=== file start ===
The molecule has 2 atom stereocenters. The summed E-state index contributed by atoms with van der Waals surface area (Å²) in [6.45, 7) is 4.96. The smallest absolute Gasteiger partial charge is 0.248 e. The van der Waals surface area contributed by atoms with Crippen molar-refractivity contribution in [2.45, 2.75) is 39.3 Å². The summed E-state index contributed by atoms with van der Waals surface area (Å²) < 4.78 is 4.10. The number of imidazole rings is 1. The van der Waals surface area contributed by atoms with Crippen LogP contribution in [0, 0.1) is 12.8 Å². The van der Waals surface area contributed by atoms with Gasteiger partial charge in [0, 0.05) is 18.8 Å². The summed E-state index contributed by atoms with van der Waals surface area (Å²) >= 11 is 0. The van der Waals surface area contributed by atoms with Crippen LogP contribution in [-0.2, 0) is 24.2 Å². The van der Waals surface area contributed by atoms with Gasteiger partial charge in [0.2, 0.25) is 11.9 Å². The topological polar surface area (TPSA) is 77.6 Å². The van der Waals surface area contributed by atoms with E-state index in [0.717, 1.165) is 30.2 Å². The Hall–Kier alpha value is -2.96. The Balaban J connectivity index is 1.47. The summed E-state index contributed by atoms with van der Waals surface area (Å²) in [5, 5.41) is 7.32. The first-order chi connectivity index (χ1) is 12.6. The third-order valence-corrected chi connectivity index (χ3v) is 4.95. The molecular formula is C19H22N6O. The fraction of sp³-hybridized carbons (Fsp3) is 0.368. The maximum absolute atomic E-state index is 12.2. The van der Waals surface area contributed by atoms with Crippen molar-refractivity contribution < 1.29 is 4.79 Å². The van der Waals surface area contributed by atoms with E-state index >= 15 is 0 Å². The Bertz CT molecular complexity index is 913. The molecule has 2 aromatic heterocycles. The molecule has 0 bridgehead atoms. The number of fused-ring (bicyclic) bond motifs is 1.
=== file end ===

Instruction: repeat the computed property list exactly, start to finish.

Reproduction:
The molecule has 2 atom stereocenters. The summed E-state index contributed by atoms with van der Waals surface area (Å²) in [6.45, 7) is 4.96. The smallest absolute Gasteiger partial charge is 0.248 e. The van der Waals surface area contributed by atoms with Crippen molar-refractivity contribution in [2.45, 2.75) is 39.3 Å². The summed E-state index contributed by atoms with van der Waals surface area (Å²) < 4.78 is 4.10. The number of imidazole rings is 1. The van der Waals surface area contributed by atoms with Crippen LogP contribution in [0, 0.1) is 12.8 Å². The van der Waals surface area contributed by atoms with Gasteiger partial charge in [0, 0.05) is 18.8 Å². The summed E-state index contributed by atoms with van der Waals surface area (Å²) >= 11 is 0. The van der Waals surface area contributed by atoms with Crippen LogP contribution in [-0.2, 0) is 24.2 Å². The van der Waals surface area contributed by atoms with Gasteiger partial charge in [0.2, 0.25) is 11.9 Å². The topological polar surface area (TPSA) is 77.6 Å². The van der Waals surface area contributed by atoms with E-state index in [0.717, 1.165) is 30.2 Å². The Hall–Kier alpha value is -2.96. The Balaban J connectivity index is 1.47. The summed E-state index contributed by atoms with van der Waals surface area (Å²) in [5, 5.41) is 7.32. The first-order chi connectivity index (χ1) is 12.6. The third-order valence-corrected chi connectivity index (χ3v) is 4.95. The molecular formula is C19H22N6O. The fraction of sp³-hybridized carbons (Fsp3) is 0.368. The maximum absolute atomic E-state index is 12.2. The van der Waals surface area contributed by atoms with Crippen molar-refractivity contribution < 1.29 is 4.79 Å². The van der Waals surface area contributed by atoms with E-state index >= 15 is 0 Å². The Bertz CT molecular complexity index is 913. The molecule has 2 aromatic heterocycles. The molecule has 0 bridgehead atoms. The number of fused-ring (bicyclic) bond motifs is 1.